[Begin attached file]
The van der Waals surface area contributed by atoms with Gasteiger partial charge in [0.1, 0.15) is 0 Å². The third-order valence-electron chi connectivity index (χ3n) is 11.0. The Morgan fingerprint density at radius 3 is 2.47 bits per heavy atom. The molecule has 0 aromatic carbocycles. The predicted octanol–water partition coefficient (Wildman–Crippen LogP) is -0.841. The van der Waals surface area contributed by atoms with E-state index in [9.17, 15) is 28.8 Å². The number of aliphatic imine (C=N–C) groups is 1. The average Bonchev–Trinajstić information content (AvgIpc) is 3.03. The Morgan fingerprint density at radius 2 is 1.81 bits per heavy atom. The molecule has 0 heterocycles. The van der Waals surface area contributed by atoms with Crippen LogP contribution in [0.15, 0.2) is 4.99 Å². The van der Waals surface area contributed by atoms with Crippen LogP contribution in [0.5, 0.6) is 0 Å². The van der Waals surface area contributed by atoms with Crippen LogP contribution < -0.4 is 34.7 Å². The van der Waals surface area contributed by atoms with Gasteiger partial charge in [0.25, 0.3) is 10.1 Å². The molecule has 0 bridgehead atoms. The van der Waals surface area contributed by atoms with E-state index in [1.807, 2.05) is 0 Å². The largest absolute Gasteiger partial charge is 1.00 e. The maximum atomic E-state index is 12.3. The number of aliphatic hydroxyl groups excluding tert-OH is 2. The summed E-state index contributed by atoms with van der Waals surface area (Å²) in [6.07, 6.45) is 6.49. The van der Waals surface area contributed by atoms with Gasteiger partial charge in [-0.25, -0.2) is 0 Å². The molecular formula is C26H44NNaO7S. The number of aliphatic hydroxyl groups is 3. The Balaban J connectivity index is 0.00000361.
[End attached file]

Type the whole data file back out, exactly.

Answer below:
The van der Waals surface area contributed by atoms with Gasteiger partial charge in [0.1, 0.15) is 0 Å². The third-order valence-electron chi connectivity index (χ3n) is 11.0. The Morgan fingerprint density at radius 3 is 2.47 bits per heavy atom. The molecule has 0 aromatic carbocycles. The predicted octanol–water partition coefficient (Wildman–Crippen LogP) is -0.841. The van der Waals surface area contributed by atoms with E-state index in [9.17, 15) is 28.8 Å². The number of aliphatic imine (C=N–C) groups is 1. The average Bonchev–Trinajstić information content (AvgIpc) is 3.03. The Morgan fingerprint density at radius 2 is 1.81 bits per heavy atom. The molecule has 0 heterocycles. The van der Waals surface area contributed by atoms with Crippen LogP contribution in [0.15, 0.2) is 4.99 Å². The van der Waals surface area contributed by atoms with Crippen LogP contribution in [0.5, 0.6) is 0 Å². The van der Waals surface area contributed by atoms with Crippen LogP contribution < -0.4 is 34.7 Å². The van der Waals surface area contributed by atoms with Gasteiger partial charge in [0.25, 0.3) is 10.1 Å². The molecule has 0 bridgehead atoms. The van der Waals surface area contributed by atoms with E-state index in [1.807, 2.05) is 0 Å². The largest absolute Gasteiger partial charge is 1.00 e. The maximum atomic E-state index is 12.3. The number of aliphatic hydroxyl groups excluding tert-OH is 2. The summed E-state index contributed by atoms with van der Waals surface area (Å²) in [6.07, 6.45) is 6.49. The van der Waals surface area contributed by atoms with Gasteiger partial charge in [-0.25, -0.2) is 0 Å². The molecular formula is C26H44NNaO7S. The number of aliphatic hydroxyl groups is 3. The Balaban J connectivity index is 0.00000361.